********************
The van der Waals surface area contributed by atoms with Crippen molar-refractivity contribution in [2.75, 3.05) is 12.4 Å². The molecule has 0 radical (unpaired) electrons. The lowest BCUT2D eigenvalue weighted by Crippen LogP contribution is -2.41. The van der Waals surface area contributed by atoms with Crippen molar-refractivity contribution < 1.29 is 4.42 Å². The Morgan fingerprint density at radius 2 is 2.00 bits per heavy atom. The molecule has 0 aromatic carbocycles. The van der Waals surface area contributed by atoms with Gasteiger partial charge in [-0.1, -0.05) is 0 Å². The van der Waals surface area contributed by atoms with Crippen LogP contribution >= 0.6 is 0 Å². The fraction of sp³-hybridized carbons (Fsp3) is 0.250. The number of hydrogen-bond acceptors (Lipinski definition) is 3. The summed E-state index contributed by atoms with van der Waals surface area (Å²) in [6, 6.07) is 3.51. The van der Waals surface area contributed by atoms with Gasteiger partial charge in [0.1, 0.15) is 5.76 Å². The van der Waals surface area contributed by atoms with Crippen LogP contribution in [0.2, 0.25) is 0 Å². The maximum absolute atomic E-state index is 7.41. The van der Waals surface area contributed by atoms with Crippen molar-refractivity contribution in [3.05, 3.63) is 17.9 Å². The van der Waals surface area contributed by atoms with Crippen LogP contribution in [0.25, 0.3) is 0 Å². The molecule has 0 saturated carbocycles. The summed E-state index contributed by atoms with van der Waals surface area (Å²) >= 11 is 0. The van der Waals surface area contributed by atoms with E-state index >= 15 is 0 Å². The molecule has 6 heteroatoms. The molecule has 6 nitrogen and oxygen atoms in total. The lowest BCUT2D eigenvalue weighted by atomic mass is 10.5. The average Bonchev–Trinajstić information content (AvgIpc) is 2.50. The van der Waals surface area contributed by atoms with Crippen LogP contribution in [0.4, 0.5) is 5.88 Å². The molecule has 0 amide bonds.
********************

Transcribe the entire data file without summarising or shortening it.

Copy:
The van der Waals surface area contributed by atoms with Crippen molar-refractivity contribution in [2.75, 3.05) is 12.4 Å². The molecule has 0 radical (unpaired) electrons. The lowest BCUT2D eigenvalue weighted by Crippen LogP contribution is -2.41. The van der Waals surface area contributed by atoms with Crippen molar-refractivity contribution < 1.29 is 4.42 Å². The Morgan fingerprint density at radius 2 is 2.00 bits per heavy atom. The molecule has 0 aromatic carbocycles. The van der Waals surface area contributed by atoms with Gasteiger partial charge in [-0.1, -0.05) is 0 Å². The van der Waals surface area contributed by atoms with Crippen LogP contribution >= 0.6 is 0 Å². The fraction of sp³-hybridized carbons (Fsp3) is 0.250. The number of hydrogen-bond acceptors (Lipinski definition) is 3. The summed E-state index contributed by atoms with van der Waals surface area (Å²) in [6, 6.07) is 3.51. The van der Waals surface area contributed by atoms with Gasteiger partial charge in [0.1, 0.15) is 5.76 Å². The van der Waals surface area contributed by atoms with Crippen LogP contribution in [0.2, 0.25) is 0 Å². The maximum absolute atomic E-state index is 7.41. The van der Waals surface area contributed by atoms with Crippen molar-refractivity contribution in [3.05, 3.63) is 17.9 Å². The van der Waals surface area contributed by atoms with Crippen LogP contribution in [0.25, 0.3) is 0 Å². The molecule has 0 saturated carbocycles. The summed E-state index contributed by atoms with van der Waals surface area (Å²) >= 11 is 0. The van der Waals surface area contributed by atoms with E-state index >= 15 is 0 Å². The molecule has 6 heteroatoms. The molecule has 6 nitrogen and oxygen atoms in total. The lowest BCUT2D eigenvalue weighted by atomic mass is 10.5. The average Bonchev–Trinajstić information content (AvgIpc) is 2.50. The van der Waals surface area contributed by atoms with Crippen LogP contribution in [0.4, 0.5) is 5.88 Å². The molecule has 0 amide bonds.